riding the wave…

Anyone who has been around Vision Therapy for a decent period of time may be familiar with the idea of offering rehabilitative care to patients with Traumatic Brain Injuries.  Helping patients to re-organize their visual inputs and balance their visual stimuli a lot of times can improve their quality of life post-injury. Just as every patient we treat is unique, my sense is every patient suffering a brain injury is equally as unique and challenged.  To quote an old adage, “when you’ve seen one brain injury, you’ve seen one brain injury”.  Among other aspects, the mechanism of injury and applications of rehabilitative care all play a role in a patient’s recovery, while the patient themselves dictate how far and how fast treatment and recovery may travel.  In my experience, patients with brain injuries lack nothing in “want  to”, only to see their progress slowed by their brains needing time and grace to heal. When this idea crosses my mind, flashes of my friend Abby Asaad COVT come to mind.

Working with patients who have been diagnosed with a traumatic brain injury used to scare and intimidate me.  I would worry that something would be missed, or somehow, I would harm them further. Looking back it seems silly, but at the time, the fear was real. As my comfort and experience level grew, it’s been amazing to have watched and helped many survivors put their lives back together, even if my part in their recovery was small.  Over time I’ve discovered these patients to be an area of great challenge on my ever expanding therapy skills. The truth is, these days my patients who have suffered a brain injury tend to offer the greatest sense of satisfaction.  As much as we are trained in Vision Therapy to expect the unexpected, sometimes these patients will challenge our sense of the unexpected and move us into a world of creativity and adaptability which would cause even the most seasoned therapist discomfort.  We need to be flexible, and we need to make it work.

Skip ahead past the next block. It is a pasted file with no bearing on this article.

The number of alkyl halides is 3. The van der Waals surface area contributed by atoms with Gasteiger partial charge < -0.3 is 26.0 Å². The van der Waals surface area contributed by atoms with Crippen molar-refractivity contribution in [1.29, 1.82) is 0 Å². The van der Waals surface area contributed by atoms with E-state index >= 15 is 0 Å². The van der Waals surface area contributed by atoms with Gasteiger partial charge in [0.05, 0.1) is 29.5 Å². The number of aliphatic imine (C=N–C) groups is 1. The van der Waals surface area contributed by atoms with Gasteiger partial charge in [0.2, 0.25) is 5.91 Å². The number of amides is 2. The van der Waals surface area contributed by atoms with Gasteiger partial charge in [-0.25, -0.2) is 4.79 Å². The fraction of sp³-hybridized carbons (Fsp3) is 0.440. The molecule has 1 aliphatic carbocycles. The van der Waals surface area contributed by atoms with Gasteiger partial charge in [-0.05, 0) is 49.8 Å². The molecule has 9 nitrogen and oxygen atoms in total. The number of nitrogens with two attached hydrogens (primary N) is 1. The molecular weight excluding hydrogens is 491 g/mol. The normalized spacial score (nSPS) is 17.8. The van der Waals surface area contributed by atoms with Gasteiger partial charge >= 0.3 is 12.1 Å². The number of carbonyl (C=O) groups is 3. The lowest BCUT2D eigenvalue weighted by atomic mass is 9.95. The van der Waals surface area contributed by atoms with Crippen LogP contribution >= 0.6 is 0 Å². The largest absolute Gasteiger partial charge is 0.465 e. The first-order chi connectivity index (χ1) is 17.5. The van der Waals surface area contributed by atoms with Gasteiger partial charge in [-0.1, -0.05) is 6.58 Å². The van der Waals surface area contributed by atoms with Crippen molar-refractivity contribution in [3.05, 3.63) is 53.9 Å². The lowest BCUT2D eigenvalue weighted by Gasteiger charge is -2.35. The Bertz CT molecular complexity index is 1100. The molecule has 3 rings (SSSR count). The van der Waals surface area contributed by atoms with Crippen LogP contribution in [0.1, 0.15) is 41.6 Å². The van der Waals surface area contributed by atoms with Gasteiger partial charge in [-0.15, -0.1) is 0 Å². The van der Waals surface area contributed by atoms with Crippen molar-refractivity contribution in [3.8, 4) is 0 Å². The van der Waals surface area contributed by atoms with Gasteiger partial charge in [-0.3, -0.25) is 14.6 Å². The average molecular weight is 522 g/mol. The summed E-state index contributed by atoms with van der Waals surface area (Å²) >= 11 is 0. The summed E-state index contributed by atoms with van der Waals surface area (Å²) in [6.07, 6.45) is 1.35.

Recently, our office began working with a patient who has challenged every skill I’ve ever learned, borrowed, stole, or inherited during my time as a Vision Therapist.  His mechanism of injury was uncommon considering the population patients I’ve treated, yet the impacts of his injury are far reaching. Sadly, his life has become a series of doctor visits, therapy sessions and pain management. When he’s not occupied with one of those chores, he reports being asleep. There is no fun, there is no enjoyment, and there’s only limited interaction with his wife and children in between migraine triggers. We have been working together for 8 weeks now, and mostly the goal has been achieving some semblance of visual comfort. He is extremely light sensitive, motion sensitive, experiences intermittent vertical diplopia, and reports nausea and a headache with every slight adjustment to his world.  Obviously, he unable to drive and his lack of independence has taken a toll on his emotional state and his home life. His road has been rough, to say the least.

Generally speaking patients offer us a “way in”, or an opportunity to expand visual capacities and abilities, no matter how narrow the opening.  Once we have a proverbial foot in the door, we look to find ways to broaden their visual world. Sadly, with this patient, my “way in” has not yet presented itself. We have made minuscule (perhaps an over-estimation) amounts of progress and continue to work to help make the world a bit easier to manage. Every time this patient arrives I’m hopeful in offering him a small bit of comfort, and every time he walks out I beat myself up for a few hours after making him feel more nauseous and generally ill than when he walked in. Finding a path between helping and hurting seems to be a fine line and a very delicate balance.  Regardless of past ideas, this one is going to be tough.

A very wise therapist once told me some patients will offer more to me than I will ever be able to offer to them.  I feel a wave of learning coming on…


Posted on June 25, 2018, in From My Perspective.... Bookmark the permalink. 1 Comment.

  1. GWilliamsFamilyEye

    Robert, I love your statement “time and grace to heal”. In addition to your experience and ability to communicate, your blogs are valuable due to your balance and honesty. We all have patients who do not progress as we would like and that, also, is important to share. Your positive attitude, when you could be frustrated, is priceless.
    Gary J. Williams


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